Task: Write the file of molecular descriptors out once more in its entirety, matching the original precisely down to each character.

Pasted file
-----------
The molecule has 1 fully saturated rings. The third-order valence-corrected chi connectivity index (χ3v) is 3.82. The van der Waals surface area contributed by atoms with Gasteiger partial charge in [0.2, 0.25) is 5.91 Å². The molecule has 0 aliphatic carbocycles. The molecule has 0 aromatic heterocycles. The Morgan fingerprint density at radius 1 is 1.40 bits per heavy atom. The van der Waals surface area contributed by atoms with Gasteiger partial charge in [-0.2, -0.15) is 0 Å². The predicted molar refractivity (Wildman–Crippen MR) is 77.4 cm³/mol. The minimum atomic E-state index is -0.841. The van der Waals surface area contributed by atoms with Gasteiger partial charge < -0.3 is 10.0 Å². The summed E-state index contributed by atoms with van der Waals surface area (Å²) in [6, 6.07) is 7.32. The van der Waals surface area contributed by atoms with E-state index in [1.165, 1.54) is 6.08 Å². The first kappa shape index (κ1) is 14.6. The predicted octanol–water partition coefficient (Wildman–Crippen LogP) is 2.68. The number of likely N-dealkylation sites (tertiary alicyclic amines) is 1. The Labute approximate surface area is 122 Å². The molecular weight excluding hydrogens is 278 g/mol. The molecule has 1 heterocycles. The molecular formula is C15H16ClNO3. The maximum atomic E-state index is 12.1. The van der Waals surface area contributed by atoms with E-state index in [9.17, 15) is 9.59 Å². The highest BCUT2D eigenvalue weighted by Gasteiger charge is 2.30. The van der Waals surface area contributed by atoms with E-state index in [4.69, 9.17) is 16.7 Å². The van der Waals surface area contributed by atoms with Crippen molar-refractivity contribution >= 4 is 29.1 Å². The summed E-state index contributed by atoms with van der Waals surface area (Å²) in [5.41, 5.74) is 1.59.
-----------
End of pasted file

The molecule has 1 fully saturated rings. The third-order valence-corrected chi connectivity index (χ3v) is 3.82. The van der Waals surface area contributed by atoms with Gasteiger partial charge in [0.2, 0.25) is 5.91 Å². The molecule has 0 aliphatic carbocycles. The molecule has 0 aromatic heterocycles. The Morgan fingerprint density at radius 1 is 1.40 bits per heavy atom. The van der Waals surface area contributed by atoms with Gasteiger partial charge in [-0.2, -0.15) is 0 Å². The predicted molar refractivity (Wildman–Crippen MR) is 77.4 cm³/mol. The minimum atomic E-state index is -0.841. The van der Waals surface area contributed by atoms with Gasteiger partial charge < -0.3 is 10.0 Å². The summed E-state index contributed by atoms with van der Waals surface area (Å²) in [6, 6.07) is 7.32. The van der Waals surface area contributed by atoms with E-state index in [1.165, 1.54) is 6.08 Å². The first kappa shape index (κ1) is 14.6. The predicted octanol–water partition coefficient (Wildman–Crippen LogP) is 2.68. The number of likely N-dealkylation sites (tertiary alicyclic amines) is 1. The Labute approximate surface area is 122 Å². The molecular weight excluding hydrogens is 278 g/mol. The molecule has 1 heterocycles. The molecular formula is C15H16ClNO3. The maximum atomic E-state index is 12.1. The van der Waals surface area contributed by atoms with E-state index in [9.17, 15) is 9.59 Å². The highest BCUT2D eigenvalue weighted by Gasteiger charge is 2.30. The van der Waals surface area contributed by atoms with E-state index in [4.69, 9.17) is 16.7 Å². The van der Waals surface area contributed by atoms with Crippen molar-refractivity contribution >= 4 is 29.1 Å². The summed E-state index contributed by atoms with van der Waals surface area (Å²) in [5.41, 5.74) is 1.59.